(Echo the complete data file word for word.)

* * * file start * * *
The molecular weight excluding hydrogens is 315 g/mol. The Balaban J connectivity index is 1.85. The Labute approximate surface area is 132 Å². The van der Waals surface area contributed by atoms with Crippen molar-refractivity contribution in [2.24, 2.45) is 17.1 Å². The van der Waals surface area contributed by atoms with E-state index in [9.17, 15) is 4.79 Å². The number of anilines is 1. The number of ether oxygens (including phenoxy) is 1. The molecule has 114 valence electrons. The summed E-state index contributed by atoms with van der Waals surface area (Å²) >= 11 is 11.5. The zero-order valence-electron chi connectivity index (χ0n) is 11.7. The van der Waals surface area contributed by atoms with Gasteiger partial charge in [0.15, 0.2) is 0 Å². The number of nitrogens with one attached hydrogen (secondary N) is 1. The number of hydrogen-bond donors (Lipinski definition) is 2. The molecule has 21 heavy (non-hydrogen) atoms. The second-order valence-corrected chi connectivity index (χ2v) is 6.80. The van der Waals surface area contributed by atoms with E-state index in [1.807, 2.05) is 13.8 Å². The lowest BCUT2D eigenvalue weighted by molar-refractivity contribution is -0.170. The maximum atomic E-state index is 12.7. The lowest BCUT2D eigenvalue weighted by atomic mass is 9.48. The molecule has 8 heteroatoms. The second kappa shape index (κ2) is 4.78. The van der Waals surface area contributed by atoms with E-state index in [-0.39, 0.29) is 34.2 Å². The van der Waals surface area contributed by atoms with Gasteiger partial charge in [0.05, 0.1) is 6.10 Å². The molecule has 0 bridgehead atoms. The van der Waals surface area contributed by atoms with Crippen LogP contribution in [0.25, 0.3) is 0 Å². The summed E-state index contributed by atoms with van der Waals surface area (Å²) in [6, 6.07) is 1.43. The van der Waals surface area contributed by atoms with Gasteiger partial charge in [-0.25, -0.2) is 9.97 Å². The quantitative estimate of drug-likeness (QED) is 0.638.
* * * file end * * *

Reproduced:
The molecular weight excluding hydrogens is 315 g/mol. The Balaban J connectivity index is 1.85. The Labute approximate surface area is 132 Å². The van der Waals surface area contributed by atoms with Crippen molar-refractivity contribution in [2.24, 2.45) is 17.1 Å². The van der Waals surface area contributed by atoms with E-state index in [9.17, 15) is 4.79 Å². The number of anilines is 1. The number of ether oxygens (including phenoxy) is 1. The molecule has 114 valence electrons. The summed E-state index contributed by atoms with van der Waals surface area (Å²) >= 11 is 11.5. The zero-order valence-electron chi connectivity index (χ0n) is 11.7. The van der Waals surface area contributed by atoms with Gasteiger partial charge in [0.15, 0.2) is 0 Å². The number of nitrogens with one attached hydrogen (secondary N) is 1. The number of hydrogen-bond donors (Lipinski definition) is 2. The molecule has 21 heavy (non-hydrogen) atoms. The second-order valence-corrected chi connectivity index (χ2v) is 6.80. The van der Waals surface area contributed by atoms with E-state index in [1.807, 2.05) is 13.8 Å². The lowest BCUT2D eigenvalue weighted by molar-refractivity contribution is -0.170. The maximum atomic E-state index is 12.7. The lowest BCUT2D eigenvalue weighted by atomic mass is 9.48. The molecule has 8 heteroatoms. The second kappa shape index (κ2) is 4.78. The van der Waals surface area contributed by atoms with E-state index in [-0.39, 0.29) is 34.2 Å². The van der Waals surface area contributed by atoms with Gasteiger partial charge in [0.05, 0.1) is 6.10 Å². The molecule has 0 bridgehead atoms. The van der Waals surface area contributed by atoms with Crippen LogP contribution in [0.25, 0.3) is 0 Å². The summed E-state index contributed by atoms with van der Waals surface area (Å²) in [6, 6.07) is 1.43. The van der Waals surface area contributed by atoms with Gasteiger partial charge in [-0.25, -0.2) is 9.97 Å². The quantitative estimate of drug-likeness (QED) is 0.638.